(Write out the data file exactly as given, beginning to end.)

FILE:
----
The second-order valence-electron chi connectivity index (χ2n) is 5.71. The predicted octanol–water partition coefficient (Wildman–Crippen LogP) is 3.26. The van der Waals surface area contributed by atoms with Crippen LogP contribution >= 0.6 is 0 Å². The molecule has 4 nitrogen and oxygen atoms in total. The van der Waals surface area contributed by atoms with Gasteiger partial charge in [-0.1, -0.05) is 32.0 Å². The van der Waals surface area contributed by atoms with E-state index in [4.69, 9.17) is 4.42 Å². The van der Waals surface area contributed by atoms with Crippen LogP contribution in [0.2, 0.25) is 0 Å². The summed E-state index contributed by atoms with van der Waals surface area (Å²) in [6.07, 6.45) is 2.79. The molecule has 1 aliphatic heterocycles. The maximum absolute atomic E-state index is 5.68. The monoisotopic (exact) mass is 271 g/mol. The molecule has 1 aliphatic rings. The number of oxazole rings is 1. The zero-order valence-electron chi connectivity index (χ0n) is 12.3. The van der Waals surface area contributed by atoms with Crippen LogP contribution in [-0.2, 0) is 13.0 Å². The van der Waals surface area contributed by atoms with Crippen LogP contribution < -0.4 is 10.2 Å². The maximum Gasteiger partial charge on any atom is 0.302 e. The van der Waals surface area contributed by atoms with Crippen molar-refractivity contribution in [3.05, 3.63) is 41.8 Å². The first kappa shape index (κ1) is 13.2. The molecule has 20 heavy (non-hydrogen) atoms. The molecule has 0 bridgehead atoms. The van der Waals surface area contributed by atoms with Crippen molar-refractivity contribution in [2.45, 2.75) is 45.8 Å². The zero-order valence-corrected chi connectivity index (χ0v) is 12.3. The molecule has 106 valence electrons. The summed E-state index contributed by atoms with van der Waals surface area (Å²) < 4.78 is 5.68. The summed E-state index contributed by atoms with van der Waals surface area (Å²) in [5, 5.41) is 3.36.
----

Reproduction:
The second-order valence-electron chi connectivity index (χ2n) is 5.71. The predicted octanol–water partition coefficient (Wildman–Crippen LogP) is 3.26. The van der Waals surface area contributed by atoms with Crippen LogP contribution >= 0.6 is 0 Å². The molecule has 4 nitrogen and oxygen atoms in total. The van der Waals surface area contributed by atoms with Gasteiger partial charge in [-0.1, -0.05) is 32.0 Å². The van der Waals surface area contributed by atoms with E-state index in [4.69, 9.17) is 4.42 Å². The van der Waals surface area contributed by atoms with Crippen LogP contribution in [0.2, 0.25) is 0 Å². The summed E-state index contributed by atoms with van der Waals surface area (Å²) in [6.07, 6.45) is 2.79. The molecule has 1 aliphatic heterocycles. The maximum absolute atomic E-state index is 5.68. The monoisotopic (exact) mass is 271 g/mol. The molecule has 1 aliphatic rings. The number of oxazole rings is 1. The zero-order valence-electron chi connectivity index (χ0n) is 12.3. The van der Waals surface area contributed by atoms with Crippen LogP contribution in [-0.2, 0) is 13.0 Å². The van der Waals surface area contributed by atoms with Crippen LogP contribution < -0.4 is 10.2 Å². The maximum Gasteiger partial charge on any atom is 0.302 e. The van der Waals surface area contributed by atoms with Crippen molar-refractivity contribution in [3.05, 3.63) is 41.8 Å². The first kappa shape index (κ1) is 13.2. The molecule has 20 heavy (non-hydrogen) atoms. The molecule has 0 bridgehead atoms. The van der Waals surface area contributed by atoms with Crippen molar-refractivity contribution in [2.45, 2.75) is 45.8 Å². The zero-order valence-corrected chi connectivity index (χ0v) is 12.3. The molecule has 106 valence electrons. The summed E-state index contributed by atoms with van der Waals surface area (Å²) < 4.78 is 5.68. The summed E-state index contributed by atoms with van der Waals surface area (Å²) in [5, 5.41) is 3.36.